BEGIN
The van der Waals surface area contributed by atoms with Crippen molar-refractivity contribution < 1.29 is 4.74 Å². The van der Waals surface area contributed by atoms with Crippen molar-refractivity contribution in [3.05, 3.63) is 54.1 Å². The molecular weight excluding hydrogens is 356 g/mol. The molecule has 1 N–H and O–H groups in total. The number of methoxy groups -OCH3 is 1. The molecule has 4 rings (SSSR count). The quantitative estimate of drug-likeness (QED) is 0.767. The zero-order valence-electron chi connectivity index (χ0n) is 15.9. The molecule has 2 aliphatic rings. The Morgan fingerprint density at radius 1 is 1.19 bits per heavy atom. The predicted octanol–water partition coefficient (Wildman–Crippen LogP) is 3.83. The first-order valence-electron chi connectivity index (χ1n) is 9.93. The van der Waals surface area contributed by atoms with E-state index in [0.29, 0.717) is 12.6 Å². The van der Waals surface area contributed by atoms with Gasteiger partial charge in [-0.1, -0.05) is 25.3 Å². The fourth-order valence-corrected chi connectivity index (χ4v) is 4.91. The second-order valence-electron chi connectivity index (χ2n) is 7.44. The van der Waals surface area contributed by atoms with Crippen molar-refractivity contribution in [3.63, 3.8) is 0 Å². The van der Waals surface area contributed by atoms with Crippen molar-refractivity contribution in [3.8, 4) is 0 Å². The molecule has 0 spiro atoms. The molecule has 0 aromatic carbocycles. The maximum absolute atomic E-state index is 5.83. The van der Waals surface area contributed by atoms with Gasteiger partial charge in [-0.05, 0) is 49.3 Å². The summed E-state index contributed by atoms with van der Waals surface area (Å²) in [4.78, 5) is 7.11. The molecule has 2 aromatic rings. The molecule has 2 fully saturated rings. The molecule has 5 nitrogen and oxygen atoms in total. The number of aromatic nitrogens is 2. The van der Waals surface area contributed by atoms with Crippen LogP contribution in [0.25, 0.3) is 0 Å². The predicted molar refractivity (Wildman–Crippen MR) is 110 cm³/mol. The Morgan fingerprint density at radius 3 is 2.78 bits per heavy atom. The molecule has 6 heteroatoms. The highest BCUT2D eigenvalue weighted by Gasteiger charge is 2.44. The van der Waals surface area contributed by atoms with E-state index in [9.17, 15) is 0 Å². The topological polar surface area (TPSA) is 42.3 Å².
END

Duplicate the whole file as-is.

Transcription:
The van der Waals surface area contributed by atoms with Crippen molar-refractivity contribution < 1.29 is 4.74 Å². The van der Waals surface area contributed by atoms with Crippen molar-refractivity contribution in [3.05, 3.63) is 54.1 Å². The molecular weight excluding hydrogens is 356 g/mol. The molecule has 1 N–H and O–H groups in total. The number of methoxy groups -OCH3 is 1. The molecule has 4 rings (SSSR count). The quantitative estimate of drug-likeness (QED) is 0.767. The zero-order valence-electron chi connectivity index (χ0n) is 15.9. The molecule has 2 aliphatic rings. The Morgan fingerprint density at radius 1 is 1.19 bits per heavy atom. The predicted octanol–water partition coefficient (Wildman–Crippen LogP) is 3.83. The first-order valence-electron chi connectivity index (χ1n) is 9.93. The van der Waals surface area contributed by atoms with E-state index in [0.29, 0.717) is 12.6 Å². The van der Waals surface area contributed by atoms with Gasteiger partial charge in [-0.1, -0.05) is 25.3 Å². The fourth-order valence-corrected chi connectivity index (χ4v) is 4.91. The second-order valence-electron chi connectivity index (χ2n) is 7.44. The van der Waals surface area contributed by atoms with Crippen molar-refractivity contribution in [3.63, 3.8) is 0 Å². The van der Waals surface area contributed by atoms with Crippen molar-refractivity contribution in [3.8, 4) is 0 Å². The molecule has 0 spiro atoms. The molecule has 0 aromatic carbocycles. The maximum absolute atomic E-state index is 5.83. The van der Waals surface area contributed by atoms with Gasteiger partial charge in [-0.05, 0) is 49.3 Å². The summed E-state index contributed by atoms with van der Waals surface area (Å²) in [4.78, 5) is 7.11. The molecule has 2 aromatic rings. The molecule has 2 fully saturated rings. The molecule has 5 nitrogen and oxygen atoms in total. The number of aromatic nitrogens is 2. The van der Waals surface area contributed by atoms with Crippen LogP contribution in [0.25, 0.3) is 0 Å². The predicted molar refractivity (Wildman–Crippen MR) is 110 cm³/mol. The Morgan fingerprint density at radius 3 is 2.78 bits per heavy atom. The molecule has 6 heteroatoms. The highest BCUT2D eigenvalue weighted by Gasteiger charge is 2.44. The van der Waals surface area contributed by atoms with E-state index in [9.17, 15) is 0 Å². The topological polar surface area (TPSA) is 42.3 Å².